Sun Kewang:



by John J. Hartwell



    Largely because he lacked Zhang's reputation for savage brutality, Sun Kewang has left a much smaller 'footprint' in the historical memory. But, actually, he achieved considerably more success, and was in a position to be far more influential than his adoptive 'father.' He was even able to claim a legal (if extorted) legitimacy as heir to the great Ming dynasty.


Sun had been one of Zhang's closest companions since the early days of the peasant rebellion (at least since 1628). The relationship seems to have been built on a real friendship. Sun's loyalty and military skills made him the chief lieutenant of the "Yellow Tiger".

The bond between the two men was already strong when, in the Fall of 1637, Sun's position as Zhang's favorite was doubly secured. At that time, Tao Liangyu, one of the best Ming generals, inflicted a number of severe defeats on Zheng's forces in southwest Hunnan. In one engagement, the two commanders, we are told, were fighting one another face to face when an arrow struck Zhang in the left eye. All seemed lost when a daring counter attack led by Sun personally broke through to rescue the rebel chief from certain capture or death.

    During the month following the 2 January 1647, death of Zhang Xinzhong, Sun was able to keep the surviving armies of the Great Western Kingdom largely together. He was the acknowledged "elder brother" of Zhang's four adopted sons, and the other three generals clearly accepted him as leader. The bond Zhang had somehow forged between these four pseudo-siblings was a strong one, and would survive some severe tests before it finally broke down. The loyalty of his generals to Zhang's memory and his patrimony is also noteworthy.

    Sun led the armies southwestward into the relative security of Guizhou, defeating the Ming loyalist warlord who held the region. While there, formulating plans for the future, Sun learned of a situation in neighboring Yunnan, which seemed to offer unique possibilities.

    Yunnan had a substantial aboriginal, non-Han population. Part of the Ming scheme for governing the Province included a sort of power-sharing between native leaders and the Mu family (descendants of the first Ming Emperor's favorite adoptive son, they had been enfoeffed as a hereditary military nobiliy). It had worked well until lately, when corruption and misgovernment among the Mu officials led to the rebellion of Sha Dingjiu, a native military leader. Driven out of most of Yunnan, Mu Dianpo, and his supporters barely managed to hold out in the extreme southwest corner of the province.

    So, in April and May 1647, Sun Kewang sent his armies south from Guizhou into Yunnan. With the extraordinary claim that he was acting in behalf of legitimate Ming interests, he swept everything before him, including the army of the local Southern Ming commander. Reaching the provincial capital of Yunnanfu, he opened negociations with the Mu Dianpo for recognition of his authority. Not unreasonably suspicious of Sun's sudden transformation from rebel to loyalist, Mu would only agree to lend his name to Sun's actions if the latter refrained from committing atrocities, and completely erradicated Sha Dingjiu's movement.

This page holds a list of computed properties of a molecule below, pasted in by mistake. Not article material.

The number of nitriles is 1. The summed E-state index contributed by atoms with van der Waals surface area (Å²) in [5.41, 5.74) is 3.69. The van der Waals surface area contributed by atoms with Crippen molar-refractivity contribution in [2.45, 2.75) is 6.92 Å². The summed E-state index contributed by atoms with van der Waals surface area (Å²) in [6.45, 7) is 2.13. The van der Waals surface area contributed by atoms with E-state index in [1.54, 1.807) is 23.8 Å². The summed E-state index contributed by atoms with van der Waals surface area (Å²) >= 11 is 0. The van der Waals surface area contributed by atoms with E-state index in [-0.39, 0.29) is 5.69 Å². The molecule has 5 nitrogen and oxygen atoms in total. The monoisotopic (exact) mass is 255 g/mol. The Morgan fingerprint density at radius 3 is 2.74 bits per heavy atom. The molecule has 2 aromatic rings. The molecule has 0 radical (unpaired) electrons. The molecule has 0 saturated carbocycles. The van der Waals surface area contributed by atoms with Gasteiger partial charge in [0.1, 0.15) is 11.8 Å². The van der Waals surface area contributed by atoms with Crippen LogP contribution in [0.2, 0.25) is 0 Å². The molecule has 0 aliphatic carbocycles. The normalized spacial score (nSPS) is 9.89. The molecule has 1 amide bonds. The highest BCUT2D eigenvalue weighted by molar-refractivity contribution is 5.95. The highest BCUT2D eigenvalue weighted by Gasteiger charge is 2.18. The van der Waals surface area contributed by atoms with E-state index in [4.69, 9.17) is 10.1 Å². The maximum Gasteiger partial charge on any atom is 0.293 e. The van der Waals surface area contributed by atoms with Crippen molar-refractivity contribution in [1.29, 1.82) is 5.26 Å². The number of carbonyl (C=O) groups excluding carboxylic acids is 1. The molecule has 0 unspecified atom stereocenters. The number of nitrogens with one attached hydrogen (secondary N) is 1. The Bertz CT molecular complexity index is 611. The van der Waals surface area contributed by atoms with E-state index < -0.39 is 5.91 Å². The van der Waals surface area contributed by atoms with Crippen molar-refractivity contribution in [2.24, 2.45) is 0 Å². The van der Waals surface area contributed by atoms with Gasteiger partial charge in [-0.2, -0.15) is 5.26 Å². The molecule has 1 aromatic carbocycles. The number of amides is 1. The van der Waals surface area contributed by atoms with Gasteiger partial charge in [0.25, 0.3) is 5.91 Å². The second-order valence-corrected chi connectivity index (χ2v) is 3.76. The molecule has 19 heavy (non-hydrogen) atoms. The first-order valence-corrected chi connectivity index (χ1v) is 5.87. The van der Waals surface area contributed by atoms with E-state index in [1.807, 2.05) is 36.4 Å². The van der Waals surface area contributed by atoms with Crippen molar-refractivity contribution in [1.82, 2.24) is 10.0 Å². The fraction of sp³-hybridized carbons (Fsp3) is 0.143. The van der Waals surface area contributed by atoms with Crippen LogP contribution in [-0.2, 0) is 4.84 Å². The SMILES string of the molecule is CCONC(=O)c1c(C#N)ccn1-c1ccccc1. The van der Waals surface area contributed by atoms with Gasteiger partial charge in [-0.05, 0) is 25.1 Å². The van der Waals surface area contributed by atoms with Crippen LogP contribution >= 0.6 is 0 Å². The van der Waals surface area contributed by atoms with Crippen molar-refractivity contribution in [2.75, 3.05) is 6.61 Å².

It took nearly a year to stamp out all significant opposition, Sun rarely took the field himself, but spent most of his time in Yunnanfu creating a government.

He proclaimed himself Ping Tung Wang (East Pacifying Prince), clearly reflecting his continued loyalty to Zhang. He constructed at Yunnanfu a royal hall and palace, held examinations for civil service, & appointed officials, including the traditional Six Ministries of Imperial government. He began to levy taxes and redistribute lands near the capital (mostly taken from the Mu family) to provide "official fields", and siezed monopolies of the Province's leading resources. It was also during this time that he began minting Xing Chao (Rising Dynasty) tong bao coinage (note that Xing chao is not a reign title, but the name of the coinage).

Avoiding the horrendous excesses of Zhang Xinzhong, Sun was not arbitrarilly cruel and brutal, only rarely and with purpose. Nonetheless, he established a very autocratic state, demanding immediate and unquestioning obedience from all -- including his adoptive "brothers." At one point in the Spring of 1648, he even had Li Dingguo publicly flogged for insubordination (the two men tearfully embraced one another immediately afterwards). It is a testimony to the bond Zhang had forged between them that the three "younger brothers", Li included, remained loyal and obedient.

Late in 1647, Sun sent an embassy to the Southern Ming court in Xiaojing. He requested -- demanded actually -- to be appointed First Degree Prince (Jin Wang). It amounted to his elevation to Ming Prince of the Blood. The Ming loyalist cause desperately needed all the help it could get, and the Yongli Emperor -- neither wise nor brave -- was inclined to comply. But his leading officials adamantly refused to consider such an insulting proposal. Sun instead was confirmed in his role as Jun Wang (a Second Degree Prince).

In the Fall of 1650, Sun sent his armies back into Guizhou, which they quickly overran.He also siezed western Sichuan and parts of Huguang, forcing the army of Wu Sangui to retreat northward. In 1652, he dispatched Li Dingguo on a spectacular campaign from Huguang, through Guandong and Guangxi. The Qung forces were driven steadilly back on all fronts, entirely out of the Southwestern Provinces.

At Guiyang, the Provincial capital of Guizhong, Sun erected for himself an Ancestral Temple. In it were images of Zhu Yuanzhang (founder of the Ming Dynasty), flanked by Zhang Xinzhong and Sun's own grandfather (posthumously bestowed with Imperial name and titles). From 1652, Sun spent most of his time in Guiyang, building palaces, government buildings, and transforming it into his personal Capital.